Principle 3 applies to practically every area of assessment: A battery of psychometrics administered by a psychologist is likely to produce more accurate inferences than a single tool administered by the employer; similarly, conducting several simulation exercises is better than conducting one.
All of the foregoing means extra work and extra expense. There may be no other way, however, for an assessment to produce optimal predictive value.
Principle 4: Effective leadership depends on specific qualities, such as emotional intelligence. It also depends on specific competencies, such as knowing what to do in the context of a particular organization. Don’t just measure one or the other of these. Measure both.
There have long been two schools of thought regarding executive potential.
The first school might be summarized as universal leadership: “A good leader is a good leader regardless of the position.” This view holds that executive capacity depends on the core attributes of the individual: things like cultural adaptability, personal values, and capacity to learn.
The second school might be summarized as situational leadership: “The CEO we need for the future is different from the CEO we needed in the past.” This view holds that leadership competence depends on the skills and knowledge that are needed to succeed in a specific position, in a specific organization, with specific goals to be achieved. As the leadership writer and authority, Chester Barnard, observed 60 years ago, leadership legitimacy also means knowing what you are talking about. Our research shows, for example, that a newly appointed CEO is almost three times more likely to depart within the first two years if he or she has not had prior experience in the same sector.
Which school of thought is correct? Actually, there is no need to make a choice. We can decide that both are important, and use both in making a decision. We can assess the individual’s attributes, and their competencies. We can determine whether they have a fundamental desire to do the job, and whether they have an Achilles heel that will interfere with their competencies. While information is never perfect, we can do a lot to close the gap so our decision is based less on speculation and more on knowledge.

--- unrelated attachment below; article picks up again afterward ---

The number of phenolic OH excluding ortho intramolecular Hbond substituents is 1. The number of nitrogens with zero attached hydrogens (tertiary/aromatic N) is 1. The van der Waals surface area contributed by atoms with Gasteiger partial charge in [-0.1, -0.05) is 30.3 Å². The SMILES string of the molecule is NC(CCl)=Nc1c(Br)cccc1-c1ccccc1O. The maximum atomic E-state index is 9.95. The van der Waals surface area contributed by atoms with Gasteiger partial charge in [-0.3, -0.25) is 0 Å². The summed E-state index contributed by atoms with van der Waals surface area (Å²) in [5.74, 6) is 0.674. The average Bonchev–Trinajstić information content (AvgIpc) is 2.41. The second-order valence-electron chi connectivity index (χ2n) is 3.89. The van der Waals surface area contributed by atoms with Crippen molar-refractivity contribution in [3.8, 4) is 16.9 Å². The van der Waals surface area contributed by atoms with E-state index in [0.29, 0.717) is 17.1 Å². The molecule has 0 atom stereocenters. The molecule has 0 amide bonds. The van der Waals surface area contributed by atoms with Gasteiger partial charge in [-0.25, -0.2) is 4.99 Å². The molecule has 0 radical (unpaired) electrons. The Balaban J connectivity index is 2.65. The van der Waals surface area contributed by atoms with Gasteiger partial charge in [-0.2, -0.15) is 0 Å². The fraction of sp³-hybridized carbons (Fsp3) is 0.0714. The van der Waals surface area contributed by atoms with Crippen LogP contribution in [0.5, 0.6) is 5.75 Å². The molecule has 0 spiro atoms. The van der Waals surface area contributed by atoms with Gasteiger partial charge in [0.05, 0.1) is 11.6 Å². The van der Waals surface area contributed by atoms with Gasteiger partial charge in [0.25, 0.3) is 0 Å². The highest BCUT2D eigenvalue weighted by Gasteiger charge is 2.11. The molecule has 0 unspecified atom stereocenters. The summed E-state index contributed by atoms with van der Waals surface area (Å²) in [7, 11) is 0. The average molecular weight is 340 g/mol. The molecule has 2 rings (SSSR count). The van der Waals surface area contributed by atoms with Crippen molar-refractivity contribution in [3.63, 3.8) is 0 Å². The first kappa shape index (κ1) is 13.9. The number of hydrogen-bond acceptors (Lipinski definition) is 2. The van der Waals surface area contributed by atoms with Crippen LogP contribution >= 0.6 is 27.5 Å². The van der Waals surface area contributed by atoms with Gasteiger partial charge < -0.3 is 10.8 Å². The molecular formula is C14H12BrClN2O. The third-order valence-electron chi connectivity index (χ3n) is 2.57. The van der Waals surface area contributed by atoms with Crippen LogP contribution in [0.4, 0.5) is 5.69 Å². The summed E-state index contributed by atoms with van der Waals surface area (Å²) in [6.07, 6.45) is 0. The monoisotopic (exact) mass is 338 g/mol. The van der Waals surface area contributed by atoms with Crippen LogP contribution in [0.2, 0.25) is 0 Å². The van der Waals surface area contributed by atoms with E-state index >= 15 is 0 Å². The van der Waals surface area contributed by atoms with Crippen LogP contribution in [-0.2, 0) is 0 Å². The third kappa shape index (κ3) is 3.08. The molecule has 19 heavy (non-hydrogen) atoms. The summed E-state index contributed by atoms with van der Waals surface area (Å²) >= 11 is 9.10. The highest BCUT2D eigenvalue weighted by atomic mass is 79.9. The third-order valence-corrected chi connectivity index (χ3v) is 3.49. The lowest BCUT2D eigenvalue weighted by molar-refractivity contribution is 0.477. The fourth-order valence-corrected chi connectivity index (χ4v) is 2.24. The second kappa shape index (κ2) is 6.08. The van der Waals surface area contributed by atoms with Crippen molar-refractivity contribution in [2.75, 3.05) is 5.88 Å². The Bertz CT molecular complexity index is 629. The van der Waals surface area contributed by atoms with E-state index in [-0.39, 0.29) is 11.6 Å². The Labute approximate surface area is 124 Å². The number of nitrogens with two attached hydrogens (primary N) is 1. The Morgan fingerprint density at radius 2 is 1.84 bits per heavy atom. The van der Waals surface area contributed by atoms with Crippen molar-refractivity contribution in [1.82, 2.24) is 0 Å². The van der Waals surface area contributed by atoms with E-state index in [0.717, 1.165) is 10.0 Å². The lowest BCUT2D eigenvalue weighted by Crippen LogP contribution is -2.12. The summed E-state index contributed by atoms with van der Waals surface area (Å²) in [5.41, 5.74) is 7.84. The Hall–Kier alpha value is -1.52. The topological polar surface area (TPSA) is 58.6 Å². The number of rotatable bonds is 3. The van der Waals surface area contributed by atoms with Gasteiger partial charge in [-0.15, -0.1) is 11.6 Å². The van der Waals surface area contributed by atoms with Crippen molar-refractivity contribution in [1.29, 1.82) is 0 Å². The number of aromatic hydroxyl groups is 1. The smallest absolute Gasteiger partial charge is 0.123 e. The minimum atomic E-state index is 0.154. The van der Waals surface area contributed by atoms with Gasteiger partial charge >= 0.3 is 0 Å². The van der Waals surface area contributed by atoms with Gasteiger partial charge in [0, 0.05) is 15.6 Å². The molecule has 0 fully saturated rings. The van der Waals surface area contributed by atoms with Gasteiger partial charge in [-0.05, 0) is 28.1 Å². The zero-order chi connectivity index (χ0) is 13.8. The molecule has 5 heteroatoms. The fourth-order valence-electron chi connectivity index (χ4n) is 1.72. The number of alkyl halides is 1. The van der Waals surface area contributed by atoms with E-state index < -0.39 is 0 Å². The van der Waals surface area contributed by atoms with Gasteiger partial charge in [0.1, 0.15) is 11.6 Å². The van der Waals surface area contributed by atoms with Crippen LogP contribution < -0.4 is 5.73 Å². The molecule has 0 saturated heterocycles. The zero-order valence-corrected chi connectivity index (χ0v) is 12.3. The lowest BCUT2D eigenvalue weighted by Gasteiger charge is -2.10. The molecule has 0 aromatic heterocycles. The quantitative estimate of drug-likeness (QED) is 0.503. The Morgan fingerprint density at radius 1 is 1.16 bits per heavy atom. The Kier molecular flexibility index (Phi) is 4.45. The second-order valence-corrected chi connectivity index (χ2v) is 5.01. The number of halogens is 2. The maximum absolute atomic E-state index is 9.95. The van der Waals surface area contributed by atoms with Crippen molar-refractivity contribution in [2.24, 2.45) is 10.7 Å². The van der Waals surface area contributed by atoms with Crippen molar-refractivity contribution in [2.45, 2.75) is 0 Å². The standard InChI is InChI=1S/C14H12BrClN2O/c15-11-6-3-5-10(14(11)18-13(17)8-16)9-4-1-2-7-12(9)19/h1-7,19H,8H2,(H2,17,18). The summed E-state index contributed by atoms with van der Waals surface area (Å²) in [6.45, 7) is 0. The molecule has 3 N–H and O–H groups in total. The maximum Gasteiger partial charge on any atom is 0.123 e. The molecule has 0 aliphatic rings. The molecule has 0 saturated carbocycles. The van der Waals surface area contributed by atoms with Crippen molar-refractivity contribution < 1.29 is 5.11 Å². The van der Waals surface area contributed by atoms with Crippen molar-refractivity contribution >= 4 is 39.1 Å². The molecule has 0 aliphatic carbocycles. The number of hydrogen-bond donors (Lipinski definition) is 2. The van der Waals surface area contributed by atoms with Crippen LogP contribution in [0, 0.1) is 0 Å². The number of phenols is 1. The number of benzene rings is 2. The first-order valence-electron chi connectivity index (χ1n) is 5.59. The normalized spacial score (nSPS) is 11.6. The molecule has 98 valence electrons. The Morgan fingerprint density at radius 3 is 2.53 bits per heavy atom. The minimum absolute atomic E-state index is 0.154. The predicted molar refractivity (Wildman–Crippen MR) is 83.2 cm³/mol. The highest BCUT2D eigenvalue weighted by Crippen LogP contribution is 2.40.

Principle 5: Any approach or tool, used often enough, will gradually become more useful. It matters less whether you use a common test, a specific interviewing approach, or a deck of cards to be sorted by the candidate. You and your reactions to the candidate are the actual measuring stick. The particular tool you use is simply a medium that, with experience, will lead your intuition to be right more often
Several years ago we listened as a seasoned psychologist summarized his views regarding an executive. This psychologist had conducted several thousand assessments. He had been around long enough to learn how his predictions turned out. As he spoke, we noted that he based his conclusions as much on the way the candidate interacted while doing the tests as on the test results. Was the candidate defensive or open? Motivated or anxious? Focused or scattered? The psychologist factored these observations into his conclusions.
An experienced interviewer will do the same. The answer to an interview question may be important, but so is the way the person answers it. To quote one of the CHROs: “Most value for me comes from a light tool. The rest is instinct.” This observation goes a long way toward explaining why twelve CHROs can each have an approach that differs greatly from others, even though each can be effective. To draw upon a point made by Malcolm Gladwell in his book, Outliers, each CHRO has put in more than 10,000 hours observing executive behavior. Each has lived with the consequences of predictions over and over again, until a massive internal database of “what works and does not work” has been developed. The CHRO’s instinct, not the specific tool, is the actual measuring stick.
In closing, we would like to leave you with two more quotes from the CHROs:
- “When predicting executive performance, a healthy balance is needed between art and science. The two need to be blended. If you are missing either the art or the science, find someone who can bring the other side.”
- “After we determine that a candidate has the competencies we need, I ask myself one more question: Do I like the person? Life is too short to work with people I don’t like.”
- The participating organizations included: CN Railway, Export Development Canada, The Bank of Canada, Alterna Savings / Alterna Bank, Hydro Ottawa, The National Research Council, CMA Holdings, MDS Nordion, The Royal Canadian Mounted Police, The Ottawa Hospital, The House of Commons, and NAV CANADA.